While incoming requests use Redis’ single thread, they are then passed on to RedisGraph’s internal thread pool, which can execute different queries concurrently. At any given time, a query can only run on a single RedisGraph thread (although GraphBLAS may use additional threads as needed), unlike in competing graph databases where the same query is distributed across all cores of the machine. While this might seem counterintuitive, it’s better suited to handle high throughput and low-latency scenarios and therefore delivers better performance.

Setting Up RedisGraph

The RedisGraph homepage explains how to quickly try out RedisGraph. The easiest way by far to do this is to use Docker:

sudo docker run -p 6379:6379 -it --rm redislabs/redisgraph

The above command will run the latest stable version, but if you want access to the latest features and fixes, you might want to use the edge tag instead:

sudo docker run -p 6379:6379 -it --rm redislabs/redisgraph:edge

If you’re happy with RedisGraph and want to use it more seriously in a proper environment, you can also install it as a module in a self-hosted Redis instance. Or, for bigger scenarios, you can get it as part of Redis Enterprise Cloud.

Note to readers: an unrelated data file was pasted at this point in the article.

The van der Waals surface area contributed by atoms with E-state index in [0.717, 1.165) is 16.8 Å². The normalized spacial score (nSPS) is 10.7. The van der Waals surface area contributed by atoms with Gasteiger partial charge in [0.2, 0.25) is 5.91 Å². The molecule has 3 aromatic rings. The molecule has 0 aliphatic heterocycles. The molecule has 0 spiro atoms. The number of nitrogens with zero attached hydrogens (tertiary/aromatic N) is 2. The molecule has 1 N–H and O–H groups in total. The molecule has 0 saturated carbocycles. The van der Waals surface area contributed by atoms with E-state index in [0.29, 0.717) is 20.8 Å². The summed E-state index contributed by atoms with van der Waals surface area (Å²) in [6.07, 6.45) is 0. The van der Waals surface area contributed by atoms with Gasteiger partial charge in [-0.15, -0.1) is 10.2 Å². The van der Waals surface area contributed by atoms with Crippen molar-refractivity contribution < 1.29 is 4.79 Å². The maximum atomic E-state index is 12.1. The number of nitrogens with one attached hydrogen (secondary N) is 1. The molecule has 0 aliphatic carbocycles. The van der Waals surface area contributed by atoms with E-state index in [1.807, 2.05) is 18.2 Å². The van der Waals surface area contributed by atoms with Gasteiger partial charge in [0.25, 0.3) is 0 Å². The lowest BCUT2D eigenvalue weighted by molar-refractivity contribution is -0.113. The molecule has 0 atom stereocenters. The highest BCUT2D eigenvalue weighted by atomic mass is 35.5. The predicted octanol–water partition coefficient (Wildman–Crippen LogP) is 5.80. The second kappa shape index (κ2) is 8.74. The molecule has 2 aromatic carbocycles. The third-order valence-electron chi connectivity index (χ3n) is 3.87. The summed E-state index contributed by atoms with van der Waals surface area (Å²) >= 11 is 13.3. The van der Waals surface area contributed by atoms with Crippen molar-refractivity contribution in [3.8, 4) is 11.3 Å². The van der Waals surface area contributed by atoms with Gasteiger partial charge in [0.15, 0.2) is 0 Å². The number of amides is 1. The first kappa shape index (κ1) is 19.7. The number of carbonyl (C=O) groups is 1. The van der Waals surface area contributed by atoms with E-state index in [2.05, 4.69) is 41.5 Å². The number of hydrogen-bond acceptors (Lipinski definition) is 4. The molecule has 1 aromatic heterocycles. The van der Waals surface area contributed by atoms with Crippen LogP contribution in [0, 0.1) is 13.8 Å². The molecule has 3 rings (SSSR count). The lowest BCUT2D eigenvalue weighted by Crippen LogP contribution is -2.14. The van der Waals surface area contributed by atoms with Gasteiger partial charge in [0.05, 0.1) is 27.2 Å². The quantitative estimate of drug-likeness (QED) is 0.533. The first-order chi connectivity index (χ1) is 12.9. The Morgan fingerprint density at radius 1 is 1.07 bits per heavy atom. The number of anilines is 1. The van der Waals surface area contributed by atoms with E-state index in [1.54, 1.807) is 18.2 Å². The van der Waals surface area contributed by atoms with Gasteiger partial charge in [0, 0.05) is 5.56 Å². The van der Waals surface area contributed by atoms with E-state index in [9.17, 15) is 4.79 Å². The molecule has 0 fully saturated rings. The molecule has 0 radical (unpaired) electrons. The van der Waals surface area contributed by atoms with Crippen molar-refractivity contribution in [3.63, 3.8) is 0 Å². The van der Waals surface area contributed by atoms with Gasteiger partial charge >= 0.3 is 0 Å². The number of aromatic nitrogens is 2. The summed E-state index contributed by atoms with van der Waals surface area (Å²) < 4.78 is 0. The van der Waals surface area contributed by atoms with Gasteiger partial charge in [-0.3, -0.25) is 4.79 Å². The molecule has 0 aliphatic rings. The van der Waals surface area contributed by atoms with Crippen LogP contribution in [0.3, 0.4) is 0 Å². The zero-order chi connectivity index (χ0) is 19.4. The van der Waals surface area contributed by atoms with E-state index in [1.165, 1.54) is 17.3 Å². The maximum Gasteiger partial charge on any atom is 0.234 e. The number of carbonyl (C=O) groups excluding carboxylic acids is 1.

Interacting with RedisGraph

We can use a language called Cypher to store and query data in RedisGraph. Originally created by competitor Neo4j and since developed in the openCypher project, Cypher uses both a form of ASCII art as well as SQL-like clauses to provide access to graph data, as we will see shortly.

In order to show some basic queries, we’ll use the simple example shown in Figure 1. Directional arrows define actedIn relationships between actors (green nodes) and films (yellow nodes). For instance, Sean Connery acted in Highlander. This is only a subset of each film’s cast or each actor’s filmography in the interest of conciseness, but it is enough data to perform some interesting queries.

Figure 1. An example of relationships between actors and films

Loading Example Data

Through the same redis-cli client tool that we use for any other Redis commands, we can issue commands to RedisGraph. Let’s start by creating the actors: